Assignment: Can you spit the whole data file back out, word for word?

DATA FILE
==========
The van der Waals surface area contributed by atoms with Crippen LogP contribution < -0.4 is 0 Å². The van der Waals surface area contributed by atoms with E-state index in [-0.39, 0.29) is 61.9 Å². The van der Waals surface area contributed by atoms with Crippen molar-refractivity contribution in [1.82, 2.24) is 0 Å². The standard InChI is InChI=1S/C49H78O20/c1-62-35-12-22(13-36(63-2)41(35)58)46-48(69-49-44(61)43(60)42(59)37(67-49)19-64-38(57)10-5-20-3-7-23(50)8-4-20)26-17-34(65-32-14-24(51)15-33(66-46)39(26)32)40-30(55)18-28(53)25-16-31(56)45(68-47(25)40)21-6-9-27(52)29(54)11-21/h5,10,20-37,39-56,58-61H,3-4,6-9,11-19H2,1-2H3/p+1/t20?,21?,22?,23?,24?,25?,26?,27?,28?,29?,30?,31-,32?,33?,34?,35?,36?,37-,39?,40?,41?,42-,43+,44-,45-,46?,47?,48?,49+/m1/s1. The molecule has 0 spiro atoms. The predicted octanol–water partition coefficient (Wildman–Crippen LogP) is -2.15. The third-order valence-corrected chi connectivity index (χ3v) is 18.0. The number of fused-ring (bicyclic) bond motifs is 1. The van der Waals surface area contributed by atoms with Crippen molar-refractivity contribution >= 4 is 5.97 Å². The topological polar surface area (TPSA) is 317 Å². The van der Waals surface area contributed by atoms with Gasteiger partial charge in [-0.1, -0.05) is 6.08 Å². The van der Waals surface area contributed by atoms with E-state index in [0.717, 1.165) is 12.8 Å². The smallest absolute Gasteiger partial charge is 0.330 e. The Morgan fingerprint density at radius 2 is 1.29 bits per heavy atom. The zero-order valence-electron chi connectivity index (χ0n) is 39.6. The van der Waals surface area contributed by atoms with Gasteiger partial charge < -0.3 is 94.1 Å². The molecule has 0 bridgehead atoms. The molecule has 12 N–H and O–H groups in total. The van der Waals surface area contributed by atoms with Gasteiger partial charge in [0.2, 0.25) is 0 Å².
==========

The van der Waals surface area contributed by atoms with Crippen LogP contribution < -0.4 is 0 Å². The van der Waals surface area contributed by atoms with E-state index in [-0.39, 0.29) is 61.9 Å². The van der Waals surface area contributed by atoms with Crippen molar-refractivity contribution in [1.82, 2.24) is 0 Å². The standard InChI is InChI=1S/C49H78O20/c1-62-35-12-22(13-36(63-2)41(35)58)46-48(69-49-44(61)43(60)42(59)37(67-49)19-64-38(57)10-5-20-3-7-23(50)8-4-20)26-17-34(65-32-14-24(51)15-33(66-46)39(26)32)40-30(55)18-28(53)25-16-31(56)45(68-47(25)40)21-6-9-27(52)29(54)11-21/h5,10,20-37,39-56,58-61H,3-4,6-9,11-19H2,1-2H3/p+1/t20?,21?,22?,23?,24?,25?,26?,27?,28?,29?,30?,31-,32?,33?,34?,35?,36?,37-,39?,40?,41?,42-,43+,44-,45-,46?,47?,48?,49+/m1/s1. The molecule has 0 spiro atoms. The predicted octanol–water partition coefficient (Wildman–Crippen LogP) is -2.15. The third-order valence-corrected chi connectivity index (χ3v) is 18.0. The number of fused-ring (bicyclic) bond motifs is 1. The van der Waals surface area contributed by atoms with Crippen molar-refractivity contribution >= 4 is 5.97 Å². The topological polar surface area (TPSA) is 317 Å². The van der Waals surface area contributed by atoms with Gasteiger partial charge in [-0.1, -0.05) is 6.08 Å². The van der Waals surface area contributed by atoms with E-state index in [0.717, 1.165) is 12.8 Å². The smallest absolute Gasteiger partial charge is 0.330 e. The Morgan fingerprint density at radius 2 is 1.29 bits per heavy atom. The zero-order valence-electron chi connectivity index (χ0n) is 39.6. The van der Waals surface area contributed by atoms with Gasteiger partial charge < -0.3 is 94.1 Å². The molecule has 0 bridgehead atoms. The molecule has 12 N–H and O–H groups in total. The van der Waals surface area contributed by atoms with Gasteiger partial charge in [0.2, 0.25) is 0 Å².